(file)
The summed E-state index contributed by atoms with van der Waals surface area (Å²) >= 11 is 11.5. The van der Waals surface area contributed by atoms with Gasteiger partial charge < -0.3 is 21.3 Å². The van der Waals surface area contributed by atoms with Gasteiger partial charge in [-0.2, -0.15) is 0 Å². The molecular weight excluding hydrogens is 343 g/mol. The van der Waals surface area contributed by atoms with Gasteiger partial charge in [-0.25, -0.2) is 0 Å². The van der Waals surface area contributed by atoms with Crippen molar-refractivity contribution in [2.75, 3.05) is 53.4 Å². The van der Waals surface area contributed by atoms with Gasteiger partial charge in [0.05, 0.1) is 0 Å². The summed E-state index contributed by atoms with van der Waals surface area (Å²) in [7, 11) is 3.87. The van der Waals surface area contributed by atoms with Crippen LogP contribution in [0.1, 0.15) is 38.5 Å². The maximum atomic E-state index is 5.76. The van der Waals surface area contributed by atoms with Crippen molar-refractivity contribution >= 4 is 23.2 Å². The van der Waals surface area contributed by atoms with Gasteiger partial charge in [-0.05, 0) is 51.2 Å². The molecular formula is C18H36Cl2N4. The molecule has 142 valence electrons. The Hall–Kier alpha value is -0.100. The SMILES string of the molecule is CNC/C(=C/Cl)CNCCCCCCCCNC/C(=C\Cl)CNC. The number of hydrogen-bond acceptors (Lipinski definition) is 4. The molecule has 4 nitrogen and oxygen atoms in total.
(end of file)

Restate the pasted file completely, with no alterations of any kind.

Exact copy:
The summed E-state index contributed by atoms with van der Waals surface area (Å²) >= 11 is 11.5. The van der Waals surface area contributed by atoms with Gasteiger partial charge < -0.3 is 21.3 Å². The van der Waals surface area contributed by atoms with Gasteiger partial charge in [-0.2, -0.15) is 0 Å². The molecular weight excluding hydrogens is 343 g/mol. The van der Waals surface area contributed by atoms with Gasteiger partial charge in [-0.25, -0.2) is 0 Å². The van der Waals surface area contributed by atoms with Crippen molar-refractivity contribution in [2.75, 3.05) is 53.4 Å². The van der Waals surface area contributed by atoms with Gasteiger partial charge in [0.05, 0.1) is 0 Å². The summed E-state index contributed by atoms with van der Waals surface area (Å²) in [7, 11) is 3.87. The van der Waals surface area contributed by atoms with Crippen LogP contribution in [0.1, 0.15) is 38.5 Å². The maximum atomic E-state index is 5.76. The van der Waals surface area contributed by atoms with Crippen molar-refractivity contribution >= 4 is 23.2 Å². The van der Waals surface area contributed by atoms with Gasteiger partial charge in [-0.05, 0) is 51.2 Å². The molecular formula is C18H36Cl2N4. The molecule has 142 valence electrons. The Hall–Kier alpha value is -0.100. The SMILES string of the molecule is CNC/C(=C/Cl)CNCCCCCCCCNC/C(=C\Cl)CNC. The number of hydrogen-bond acceptors (Lipinski definition) is 4. The molecule has 4 nitrogen and oxygen atoms in total.